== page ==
02 October 2015

Cross post: Analysis of Author Earnings Survey by Amelia Smith

A few weeks ago I was browsing Joel Friedlander's "Self-Publishing: Carnival of the Indies Issue #59" for posts about ebook marketing and came across this post by Amelia Smith, which she has graciously agreed to let me cross-post here. This post struck me as a great addition to the ebook marketing series because when I first started researching indie publishing in 2012, the #1 bit of advice I kept coming across was "publish more books." Smith's analysis of the Author Earnings Survey Data speaks to this advice and offers some insight into how much money a dedicated indie author might reasonably aspire to make.

An Analysis of the Author Earnings Survey Data
by Amelia Smith

I took a survey about half a year ago and promptly forgot about it. Then I wondered, why doesn’t anyone do those big surveys lately. All the talk seems to be about Author Earnings report, which collects and interprets sales from Amazon, focusing on top sellers and leaving out a lot of the not-so-successful authors like me. Then I found this, a huge collection of not-yet-summarized data. When I grabbed the spreadsheet from Hugh Howey’s author earnings survey, I wanted to find out what it takes to win at this game, and what my chances are of making a living writing books. I also wound up chasing a few side collections along the way. Here’s some of what I learned. The TLDR version? The majority of authors will never make a living at this, but chances increase both with number of books written and with years in the game. They get as good as 50/50.

I didn’t pay much attention to the merits of self-publishing vs “trad,” or to whether the authors in question used professional editors and/or cover designers.1 Instead, I compared median numbers of books published versus median income for a variety of groups, mostly divided by number of years in the game. Through this, we can see if there’s any relationship between earnings and number of books published per year (there is, but it’s not straightforward), and whether there’s any point at which an author can be reasonably assured of making a living (there isn’t). I also disregarded author’s response to the question of “Are you making a full time living?” because some said that they were at $12,000 a year, while others thought they weren’t, even at over $100,000/year. I wound up using $32,000 a year as my “Making a Living” threshold, because that’s an Average Joe earns in the US, according to Google.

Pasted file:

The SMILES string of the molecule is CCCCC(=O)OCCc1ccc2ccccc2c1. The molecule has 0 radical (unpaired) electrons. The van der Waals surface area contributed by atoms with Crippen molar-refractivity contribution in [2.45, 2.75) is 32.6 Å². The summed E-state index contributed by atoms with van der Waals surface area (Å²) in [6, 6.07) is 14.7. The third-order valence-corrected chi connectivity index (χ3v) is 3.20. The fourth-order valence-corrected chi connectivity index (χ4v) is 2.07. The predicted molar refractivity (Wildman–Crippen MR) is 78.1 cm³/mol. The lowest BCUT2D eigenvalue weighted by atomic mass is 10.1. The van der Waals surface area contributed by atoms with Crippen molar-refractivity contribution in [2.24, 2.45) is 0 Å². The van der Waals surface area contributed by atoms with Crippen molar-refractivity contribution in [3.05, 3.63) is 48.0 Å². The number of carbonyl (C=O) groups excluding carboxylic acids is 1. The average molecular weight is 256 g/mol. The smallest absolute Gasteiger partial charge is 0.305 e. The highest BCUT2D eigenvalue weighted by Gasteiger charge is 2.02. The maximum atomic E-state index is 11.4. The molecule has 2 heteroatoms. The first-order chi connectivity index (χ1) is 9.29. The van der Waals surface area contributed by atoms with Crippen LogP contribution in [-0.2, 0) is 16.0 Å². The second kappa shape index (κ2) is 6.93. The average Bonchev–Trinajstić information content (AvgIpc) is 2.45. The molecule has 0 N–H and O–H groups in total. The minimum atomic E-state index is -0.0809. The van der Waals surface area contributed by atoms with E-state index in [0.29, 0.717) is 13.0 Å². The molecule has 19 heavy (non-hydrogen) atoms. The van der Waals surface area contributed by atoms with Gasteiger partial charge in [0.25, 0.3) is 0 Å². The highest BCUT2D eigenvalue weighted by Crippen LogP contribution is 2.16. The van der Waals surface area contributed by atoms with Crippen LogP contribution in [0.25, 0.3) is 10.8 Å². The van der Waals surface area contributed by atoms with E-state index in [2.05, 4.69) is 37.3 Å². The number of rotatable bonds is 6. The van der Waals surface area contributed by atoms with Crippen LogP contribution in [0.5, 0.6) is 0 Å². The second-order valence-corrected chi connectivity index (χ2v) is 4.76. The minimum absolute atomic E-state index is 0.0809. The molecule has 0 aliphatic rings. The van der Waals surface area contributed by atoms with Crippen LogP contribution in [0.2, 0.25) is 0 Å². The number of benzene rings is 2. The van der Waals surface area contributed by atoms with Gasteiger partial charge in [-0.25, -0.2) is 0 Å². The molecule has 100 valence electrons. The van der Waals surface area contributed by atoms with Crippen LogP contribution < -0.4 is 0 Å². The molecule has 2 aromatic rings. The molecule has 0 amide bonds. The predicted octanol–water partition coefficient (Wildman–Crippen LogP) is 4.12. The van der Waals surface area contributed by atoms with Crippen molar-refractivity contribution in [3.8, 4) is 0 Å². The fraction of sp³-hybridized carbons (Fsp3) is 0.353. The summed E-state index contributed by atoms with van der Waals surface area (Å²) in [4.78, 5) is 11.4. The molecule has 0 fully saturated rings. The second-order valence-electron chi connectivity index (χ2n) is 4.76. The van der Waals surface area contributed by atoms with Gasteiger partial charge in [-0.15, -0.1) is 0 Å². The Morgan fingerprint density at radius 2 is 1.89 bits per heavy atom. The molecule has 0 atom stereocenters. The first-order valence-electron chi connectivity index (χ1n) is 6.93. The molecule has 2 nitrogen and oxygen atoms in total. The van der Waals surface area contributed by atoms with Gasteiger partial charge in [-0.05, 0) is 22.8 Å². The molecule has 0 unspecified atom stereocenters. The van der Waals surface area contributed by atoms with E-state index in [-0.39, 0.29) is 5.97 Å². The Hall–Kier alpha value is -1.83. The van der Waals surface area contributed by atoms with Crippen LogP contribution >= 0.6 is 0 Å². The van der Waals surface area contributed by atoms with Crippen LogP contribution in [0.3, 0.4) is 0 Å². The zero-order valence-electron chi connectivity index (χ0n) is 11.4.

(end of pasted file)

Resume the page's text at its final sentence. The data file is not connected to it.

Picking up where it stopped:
25 September 2015

Guest post on ebook marketing by Scott Burtness

I am the author of two self-published novels and a published short story. Currently, my self-published titles are on a single platform: Amazon.
So far, managing a single platform has been a wise decision. It has provided a controlled environment to try different marketing tools. With all marketing and promotion driving traffic to the same platform, it is easier to determine what works well and what doesn’t. When something works, I have downloads. When something doesn’t, I can usually be found in a dark room crying into a pillow and saying, It’s just allergies, there’s just something in the air…

When evaluating marketing and promotion efforts, I measure success by number of downloads, not number of sales. To explain the distinction, here’s a little info about my progress thus far.

I published my first book, Wisconsin Vamp, in January 2014. Between January 2014 and June 2015 (when the sequel was released), I had 246 paid downloads of Wisconsin Vamp, which yielded about $500 in royalties. Not much to crow about, but I also had 6,047 free downloads via Amazon’s KDP Select “Free Book Promotion.” By opting-in to Amazon’s KDP Select program, you agree to offer your ebook exclusively through Amazon for 90 days. During that time, you can make your book free to download for a total of five days. Free downloads don’t pay royalties. However, they do build a fan base and *hopefully* get more reviews for your book. Reviews are important, and I wanted to build demand for the sequel and my future works. Remember, it’s a marathon, not a sprint!

So. What I feel has worked.

18 September 2015

Guest post: Where Creativity Meets Productivity by Soramimi Hanarejima

Today I'm thrilled to bring you a guest post by Soramimi Hanarejima, who writes amazing short speculative fiction that takes abstract concepts and gives them physical form (e.g. the man who goes on a city-wide search for his creativity) and blends the mental and emotional aspects of human experience. His first collection of short stories has been accepted for publication by Montag Press Collective.